Now here we are running a quick and dirty example.  As you can see, for extending the term of the loan for 40 years the borrower will save $246 per month.  However, for this quick fix they will be paying approximately $60,000 more in interest over the long term.  This again is a problem with our massive debt system.  Short sighted thinking got us into this problem so why would short sighted thinking get us out?  The U.S. Treasury and Federal Reserve are doing everything to devalue the dollar to create consumer price inflation but that isn’t happening.
The CFPA basically rewards servicers for creating a new class of pay Option ARM with government support and the borrower basically gets to live in a home with negative equity as a renter.  Actually, it is worse than renting.  We may be living through a lost decade of housing appreciation so if this borrower wanted to move in the next 5 to 7 years, they would actually have to cover the negative equity portion of the balance to leave the house.  They obviously can’t sell and the principal is still at the inflated bubble price.  Renters, can just pick up and leave.  So it is more like servitude.  How many people will jump into this is something we will look at closely.  The fact that they would allow negative amortization and teaser rates is astounding.  This is simply kicking the can down the road.  Negative equity is a major reason why people default.  Why would you want to pay on an underwater asset?  Plus, California now has an 11.5 percent unemployment rate which isn’t exactly helping.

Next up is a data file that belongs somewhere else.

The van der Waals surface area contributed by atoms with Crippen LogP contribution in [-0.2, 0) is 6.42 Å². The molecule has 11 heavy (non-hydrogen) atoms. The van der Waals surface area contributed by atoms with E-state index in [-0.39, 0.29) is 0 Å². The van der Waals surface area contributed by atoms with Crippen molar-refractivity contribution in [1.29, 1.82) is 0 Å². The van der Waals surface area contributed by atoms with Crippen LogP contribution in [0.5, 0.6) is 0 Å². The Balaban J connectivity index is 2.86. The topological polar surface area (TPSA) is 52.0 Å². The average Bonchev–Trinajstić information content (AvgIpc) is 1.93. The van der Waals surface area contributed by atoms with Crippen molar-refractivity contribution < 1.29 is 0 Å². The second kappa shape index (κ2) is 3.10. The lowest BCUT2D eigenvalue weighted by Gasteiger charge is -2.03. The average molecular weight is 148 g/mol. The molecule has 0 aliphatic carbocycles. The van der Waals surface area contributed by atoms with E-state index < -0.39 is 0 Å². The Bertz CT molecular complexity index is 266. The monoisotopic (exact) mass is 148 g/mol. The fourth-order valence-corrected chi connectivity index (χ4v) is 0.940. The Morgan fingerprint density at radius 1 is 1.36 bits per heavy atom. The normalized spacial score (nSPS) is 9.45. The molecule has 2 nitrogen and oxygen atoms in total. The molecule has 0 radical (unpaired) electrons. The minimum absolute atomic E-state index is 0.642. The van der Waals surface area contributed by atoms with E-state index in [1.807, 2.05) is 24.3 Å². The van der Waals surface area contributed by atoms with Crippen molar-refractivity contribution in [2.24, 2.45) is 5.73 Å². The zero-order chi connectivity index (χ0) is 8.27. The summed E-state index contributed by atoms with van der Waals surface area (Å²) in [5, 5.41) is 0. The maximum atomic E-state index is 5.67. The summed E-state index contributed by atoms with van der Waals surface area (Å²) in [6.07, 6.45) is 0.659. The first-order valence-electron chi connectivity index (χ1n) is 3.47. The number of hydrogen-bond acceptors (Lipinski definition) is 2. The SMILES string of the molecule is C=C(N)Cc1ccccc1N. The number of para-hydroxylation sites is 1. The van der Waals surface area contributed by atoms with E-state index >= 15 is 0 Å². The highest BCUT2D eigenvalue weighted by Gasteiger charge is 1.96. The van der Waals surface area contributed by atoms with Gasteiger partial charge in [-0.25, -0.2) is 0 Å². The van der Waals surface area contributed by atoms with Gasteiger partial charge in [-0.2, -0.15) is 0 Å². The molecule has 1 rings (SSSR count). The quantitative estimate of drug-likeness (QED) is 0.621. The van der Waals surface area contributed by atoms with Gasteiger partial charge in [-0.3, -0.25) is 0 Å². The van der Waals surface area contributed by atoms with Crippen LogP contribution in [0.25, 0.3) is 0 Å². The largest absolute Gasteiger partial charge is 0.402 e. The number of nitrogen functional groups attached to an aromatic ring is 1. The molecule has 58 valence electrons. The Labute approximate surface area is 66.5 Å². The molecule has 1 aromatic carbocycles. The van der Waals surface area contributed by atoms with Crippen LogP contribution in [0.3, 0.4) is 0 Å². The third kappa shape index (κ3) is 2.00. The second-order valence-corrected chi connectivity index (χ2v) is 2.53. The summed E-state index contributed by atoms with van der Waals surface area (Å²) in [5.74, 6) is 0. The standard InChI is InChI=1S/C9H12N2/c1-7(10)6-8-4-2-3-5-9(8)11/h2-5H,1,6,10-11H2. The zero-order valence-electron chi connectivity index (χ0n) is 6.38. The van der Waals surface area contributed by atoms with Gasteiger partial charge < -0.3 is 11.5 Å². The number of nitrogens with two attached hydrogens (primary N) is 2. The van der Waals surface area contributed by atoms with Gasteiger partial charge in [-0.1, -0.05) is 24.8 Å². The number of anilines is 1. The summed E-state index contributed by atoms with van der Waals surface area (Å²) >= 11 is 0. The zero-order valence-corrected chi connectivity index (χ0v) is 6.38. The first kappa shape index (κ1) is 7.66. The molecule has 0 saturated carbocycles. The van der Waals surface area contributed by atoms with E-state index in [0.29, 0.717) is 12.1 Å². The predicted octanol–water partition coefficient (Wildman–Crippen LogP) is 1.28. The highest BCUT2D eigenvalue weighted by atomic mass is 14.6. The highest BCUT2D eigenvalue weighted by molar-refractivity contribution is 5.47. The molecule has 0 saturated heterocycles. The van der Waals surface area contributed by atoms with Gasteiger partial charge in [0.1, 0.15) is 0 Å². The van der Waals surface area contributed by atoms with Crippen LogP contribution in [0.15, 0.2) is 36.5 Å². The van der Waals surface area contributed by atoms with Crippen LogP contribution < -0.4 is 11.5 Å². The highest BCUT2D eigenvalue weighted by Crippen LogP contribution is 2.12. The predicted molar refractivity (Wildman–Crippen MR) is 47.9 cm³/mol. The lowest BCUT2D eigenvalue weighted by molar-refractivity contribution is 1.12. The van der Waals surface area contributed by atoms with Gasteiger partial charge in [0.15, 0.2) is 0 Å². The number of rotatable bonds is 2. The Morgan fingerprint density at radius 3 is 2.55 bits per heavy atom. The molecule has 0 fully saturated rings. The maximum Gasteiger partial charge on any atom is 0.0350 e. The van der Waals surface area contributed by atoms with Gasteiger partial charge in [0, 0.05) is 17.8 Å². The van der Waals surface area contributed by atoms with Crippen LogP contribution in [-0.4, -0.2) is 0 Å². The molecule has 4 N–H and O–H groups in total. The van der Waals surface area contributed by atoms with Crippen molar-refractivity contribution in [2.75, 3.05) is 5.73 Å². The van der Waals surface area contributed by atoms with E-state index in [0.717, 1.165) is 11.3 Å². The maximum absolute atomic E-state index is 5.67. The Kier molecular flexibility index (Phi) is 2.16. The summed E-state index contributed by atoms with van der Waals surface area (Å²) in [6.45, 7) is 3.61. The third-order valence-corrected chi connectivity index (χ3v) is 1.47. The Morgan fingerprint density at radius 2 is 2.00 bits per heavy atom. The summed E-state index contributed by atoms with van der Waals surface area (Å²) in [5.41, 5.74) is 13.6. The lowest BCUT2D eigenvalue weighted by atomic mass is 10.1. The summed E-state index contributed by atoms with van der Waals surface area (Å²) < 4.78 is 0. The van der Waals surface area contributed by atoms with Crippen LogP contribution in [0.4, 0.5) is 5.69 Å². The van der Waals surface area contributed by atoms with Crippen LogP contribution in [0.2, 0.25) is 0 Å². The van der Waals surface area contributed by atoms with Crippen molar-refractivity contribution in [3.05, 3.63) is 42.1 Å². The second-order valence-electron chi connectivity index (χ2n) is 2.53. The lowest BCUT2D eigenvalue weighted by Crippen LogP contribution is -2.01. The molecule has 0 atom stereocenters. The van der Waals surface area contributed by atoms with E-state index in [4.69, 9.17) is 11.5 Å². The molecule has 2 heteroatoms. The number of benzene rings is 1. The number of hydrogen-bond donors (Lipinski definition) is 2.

A better solution is what is occurring with foreclosures.  A market bottom will be found.  Many people will become renters but that is okay.  Instead, policies like this simply prolong the inevitable decline while providing taxpayer money to the housing industry which lived it up during this mess.  You can rest assured that the CFPA is going to be a failure and will only serve to pad the resume of certain politicians while prolonging the housing mess in California.

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4 Comments on this post


  1. Loan Modification Attorney said:

    What we need is legislation to force the lenders to reduce all loans do 31% DTI for 2 years. Thart will buy us time to sort it out.

    June 22nd, 2009 at 6:22 pm
  2. Robert Watt said:

    I’d bet my last paycheck from my outsourced that this is deliberate! Or are our leaders really that stupid?

    June 23rd, 2009 at 4:02 pm
  3. jimbo said:

    The banks must reduce principal and offer 5% interest rate. It takes two to tangle. The borrower shouldn’t of borrowed the money and the bank should not have lent it. The banks had taken the risk because the government backs them up. Wall St and the debt based economy are collapsing. Infinite growth on a finite planet is impossible. Todays economy is based on growth. Now the growth has reached its limits, a new economic paradigm is coming around. Bye Bye Goldman and your Wall St. buddies.

    June 23rd, 2009 at 10:20 pm
  4. Robert Bana said:

    There should be a moratorium effective immediately that loans acquired between the years 2004 and 2008 should have principals reduced at least 31% with a 4.5% fixed interest rate for 30 years. These banks already made their money from consumers who just want to live the American dream- to own a home and stay in it.

    July 28th, 2010 at 11:10 pm